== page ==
Tuesday, 5 March 2013

High Water in Lake Disappointment

Lake Disappointment is a large, saline lake in the Gibson Desert of northwestern Australia. Between late February and early March 2013, the lake underwent a significant transformation, thanks to heavy rains from Tropical Cyclone Rusty.

The Moderate Resolution Imaging Spectroradiometer (MODIS) on NASA’s Terra satellite captured the top image on March 4, 2013. For comparison, the bottom image shows conditions observed on February 22, 2013. These images use a combination of visible and infrared light to better distinguish between water and land. Water varies in color from pale blue-green to navy, and darker shades of blue indicate greater water depths. Vegetation is green and bare ground is earth-toned.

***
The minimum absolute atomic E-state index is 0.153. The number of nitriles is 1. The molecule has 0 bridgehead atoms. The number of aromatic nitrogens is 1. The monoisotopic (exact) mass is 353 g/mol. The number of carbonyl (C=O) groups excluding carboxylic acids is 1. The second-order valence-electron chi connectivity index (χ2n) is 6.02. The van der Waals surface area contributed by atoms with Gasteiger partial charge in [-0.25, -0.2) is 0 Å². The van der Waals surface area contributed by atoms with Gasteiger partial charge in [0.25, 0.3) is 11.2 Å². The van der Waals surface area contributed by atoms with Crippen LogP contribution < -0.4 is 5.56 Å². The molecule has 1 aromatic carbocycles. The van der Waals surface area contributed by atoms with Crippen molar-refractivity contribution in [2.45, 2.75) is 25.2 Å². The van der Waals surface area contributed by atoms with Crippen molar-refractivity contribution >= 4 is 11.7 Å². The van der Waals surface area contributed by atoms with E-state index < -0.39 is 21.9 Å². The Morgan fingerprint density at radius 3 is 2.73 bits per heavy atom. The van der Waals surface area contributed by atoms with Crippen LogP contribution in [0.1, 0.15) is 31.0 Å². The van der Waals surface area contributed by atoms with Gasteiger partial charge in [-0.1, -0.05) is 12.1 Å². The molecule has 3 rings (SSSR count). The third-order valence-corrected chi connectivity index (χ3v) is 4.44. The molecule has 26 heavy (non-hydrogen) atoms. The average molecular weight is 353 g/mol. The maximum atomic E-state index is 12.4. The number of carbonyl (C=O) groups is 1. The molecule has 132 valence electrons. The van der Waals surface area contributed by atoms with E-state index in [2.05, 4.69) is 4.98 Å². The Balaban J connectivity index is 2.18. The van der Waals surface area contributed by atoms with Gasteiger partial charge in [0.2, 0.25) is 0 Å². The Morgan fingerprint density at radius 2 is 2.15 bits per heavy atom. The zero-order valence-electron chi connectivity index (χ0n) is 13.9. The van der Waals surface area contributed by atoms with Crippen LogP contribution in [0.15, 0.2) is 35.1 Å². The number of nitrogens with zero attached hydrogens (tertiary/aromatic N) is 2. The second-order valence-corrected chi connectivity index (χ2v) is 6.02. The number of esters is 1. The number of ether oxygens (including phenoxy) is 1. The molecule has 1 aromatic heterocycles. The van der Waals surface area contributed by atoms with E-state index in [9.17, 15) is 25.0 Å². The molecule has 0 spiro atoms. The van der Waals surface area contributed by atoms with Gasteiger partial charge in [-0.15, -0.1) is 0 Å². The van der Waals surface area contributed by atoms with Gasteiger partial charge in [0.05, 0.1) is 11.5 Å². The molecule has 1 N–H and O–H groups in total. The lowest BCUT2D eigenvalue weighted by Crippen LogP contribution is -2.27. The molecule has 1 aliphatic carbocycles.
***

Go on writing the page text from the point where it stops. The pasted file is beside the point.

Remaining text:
The overall darker colors of the March 4 image may result from a different angle of the satellite sensor, but changes in the lake are unmistakable. Water depths are clearly greater in Lake Disappointment in early March, as indicated by the darker shades of blue. Water depths also increased in other regional water bodies after Cyclone Rusty’s rains.

Although the lake is salty, Lake Disappointment provides a refuge for many species of waterfowl. Rainfall also prompts rapid growth of vegetation in this usually arid region.
  1. References

  2. Australian Government Geoscience Australia.(2000, January 7) Lake Disappointment – Changing Seasons. Accessed March 4, 2013.
  3. National Geographic. Gibson Desert. Accessed March 4, 2013.
  4. Tropical Rainfall Measuring Mission. (2013, February 28) Top Story: Tropical Cyclone Rusty’s Flooding Rainfall. Accessed March 4, 2013.
  5. Unisys Weather. (2013, February 27) Rusty Tracking Information. Accessed March 4, 2013.
NASA images courtesy LANCE MODIS Rapid Response. Caption by Michon Scott.
Terra - MODIS - NASA

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